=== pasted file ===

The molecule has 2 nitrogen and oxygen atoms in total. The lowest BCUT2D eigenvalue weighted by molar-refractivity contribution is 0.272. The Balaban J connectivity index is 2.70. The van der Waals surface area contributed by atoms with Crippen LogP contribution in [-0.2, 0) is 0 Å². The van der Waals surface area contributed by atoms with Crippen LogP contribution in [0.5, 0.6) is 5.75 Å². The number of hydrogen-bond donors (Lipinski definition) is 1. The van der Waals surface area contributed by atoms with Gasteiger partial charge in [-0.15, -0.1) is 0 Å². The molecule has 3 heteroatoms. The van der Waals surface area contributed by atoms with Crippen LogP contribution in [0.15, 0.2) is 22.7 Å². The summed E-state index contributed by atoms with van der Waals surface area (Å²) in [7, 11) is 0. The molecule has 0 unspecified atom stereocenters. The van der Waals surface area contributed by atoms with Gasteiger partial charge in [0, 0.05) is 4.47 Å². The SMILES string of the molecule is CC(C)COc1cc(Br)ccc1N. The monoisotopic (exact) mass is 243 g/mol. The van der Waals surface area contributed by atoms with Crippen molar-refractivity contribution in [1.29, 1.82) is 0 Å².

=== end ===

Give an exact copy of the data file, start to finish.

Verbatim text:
The molecule has 2 nitrogen and oxygen atoms in total. The lowest BCUT2D eigenvalue weighted by molar-refractivity contribution is 0.272. The Balaban J connectivity index is 2.70. The van der Waals surface area contributed by atoms with Crippen LogP contribution in [-0.2, 0) is 0 Å². The van der Waals surface area contributed by atoms with Crippen LogP contribution in [0.5, 0.6) is 5.75 Å². The number of hydrogen-bond donors (Lipinski definition) is 1. The van der Waals surface area contributed by atoms with Gasteiger partial charge in [-0.15, -0.1) is 0 Å². The molecule has 3 heteroatoms. The van der Waals surface area contributed by atoms with Crippen LogP contribution in [0.15, 0.2) is 22.7 Å². The summed E-state index contributed by atoms with van der Waals surface area (Å²) in [7, 11) is 0. The molecule has 0 unspecified atom stereocenters. The van der Waals surface area contributed by atoms with Gasteiger partial charge in [0, 0.05) is 4.47 Å². The SMILES string of the molecule is CC(C)COc1cc(Br)ccc1N. The monoisotopic (exact) mass is 243 g/mol. The van der Waals surface area contributed by atoms with Crippen molar-refractivity contribution in [1.29, 1.82) is 0 Å².